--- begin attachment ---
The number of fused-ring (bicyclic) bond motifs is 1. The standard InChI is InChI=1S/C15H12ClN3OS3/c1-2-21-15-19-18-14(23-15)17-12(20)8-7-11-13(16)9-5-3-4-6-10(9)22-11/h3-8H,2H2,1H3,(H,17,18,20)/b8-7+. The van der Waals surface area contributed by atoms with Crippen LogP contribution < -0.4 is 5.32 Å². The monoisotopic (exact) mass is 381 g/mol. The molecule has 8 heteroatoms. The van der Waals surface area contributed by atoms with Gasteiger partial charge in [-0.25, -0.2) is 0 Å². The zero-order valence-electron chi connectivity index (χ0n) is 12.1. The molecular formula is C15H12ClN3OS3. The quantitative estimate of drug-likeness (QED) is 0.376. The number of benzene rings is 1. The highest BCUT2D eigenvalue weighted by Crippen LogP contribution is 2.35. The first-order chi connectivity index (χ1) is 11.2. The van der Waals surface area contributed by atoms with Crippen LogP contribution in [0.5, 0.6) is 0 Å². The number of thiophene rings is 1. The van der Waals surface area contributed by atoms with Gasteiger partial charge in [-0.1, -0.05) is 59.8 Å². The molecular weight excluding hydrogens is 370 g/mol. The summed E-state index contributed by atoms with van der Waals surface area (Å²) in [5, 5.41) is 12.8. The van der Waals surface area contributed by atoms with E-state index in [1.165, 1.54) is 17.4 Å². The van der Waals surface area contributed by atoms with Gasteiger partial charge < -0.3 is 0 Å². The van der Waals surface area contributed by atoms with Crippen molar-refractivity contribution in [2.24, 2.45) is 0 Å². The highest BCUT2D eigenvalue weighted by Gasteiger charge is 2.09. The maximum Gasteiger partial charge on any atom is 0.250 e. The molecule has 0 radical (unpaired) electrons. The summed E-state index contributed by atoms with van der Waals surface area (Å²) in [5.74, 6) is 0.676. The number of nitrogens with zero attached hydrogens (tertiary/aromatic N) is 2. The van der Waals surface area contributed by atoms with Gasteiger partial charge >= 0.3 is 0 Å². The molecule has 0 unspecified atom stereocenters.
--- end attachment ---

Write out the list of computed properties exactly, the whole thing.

The number of fused-ring (bicyclic) bond motifs is 1. The standard InChI is InChI=1S/C15H12ClN3OS3/c1-2-21-15-19-18-14(23-15)17-12(20)8-7-11-13(16)9-5-3-4-6-10(9)22-11/h3-8H,2H2,1H3,(H,17,18,20)/b8-7+. The van der Waals surface area contributed by atoms with Crippen LogP contribution < -0.4 is 5.32 Å². The monoisotopic (exact) mass is 381 g/mol. The molecule has 8 heteroatoms. The van der Waals surface area contributed by atoms with Gasteiger partial charge in [-0.25, -0.2) is 0 Å². The zero-order valence-electron chi connectivity index (χ0n) is 12.1. The molecular formula is C15H12ClN3OS3. The quantitative estimate of drug-likeness (QED) is 0.376. The number of benzene rings is 1. The highest BCUT2D eigenvalue weighted by Crippen LogP contribution is 2.35. The first-order chi connectivity index (χ1) is 11.2. The van der Waals surface area contributed by atoms with Crippen LogP contribution in [0.5, 0.6) is 0 Å². The number of thiophene rings is 1. The van der Waals surface area contributed by atoms with Gasteiger partial charge in [-0.1, -0.05) is 59.8 Å². The molecular weight excluding hydrogens is 370 g/mol. The summed E-state index contributed by atoms with van der Waals surface area (Å²) in [5, 5.41) is 12.8. The van der Waals surface area contributed by atoms with E-state index in [1.165, 1.54) is 17.4 Å². The van der Waals surface area contributed by atoms with Gasteiger partial charge < -0.3 is 0 Å². The van der Waals surface area contributed by atoms with Crippen molar-refractivity contribution in [2.24, 2.45) is 0 Å². The highest BCUT2D eigenvalue weighted by Gasteiger charge is 2.09. The maximum Gasteiger partial charge on any atom is 0.250 e. The molecule has 0 radical (unpaired) electrons. The summed E-state index contributed by atoms with van der Waals surface area (Å²) in [5.74, 6) is 0.676. The number of nitrogens with zero attached hydrogens (tertiary/aromatic N) is 2. The van der Waals surface area contributed by atoms with Gasteiger partial charge >= 0.3 is 0 Å². The molecule has 0 unspecified atom stereocenters.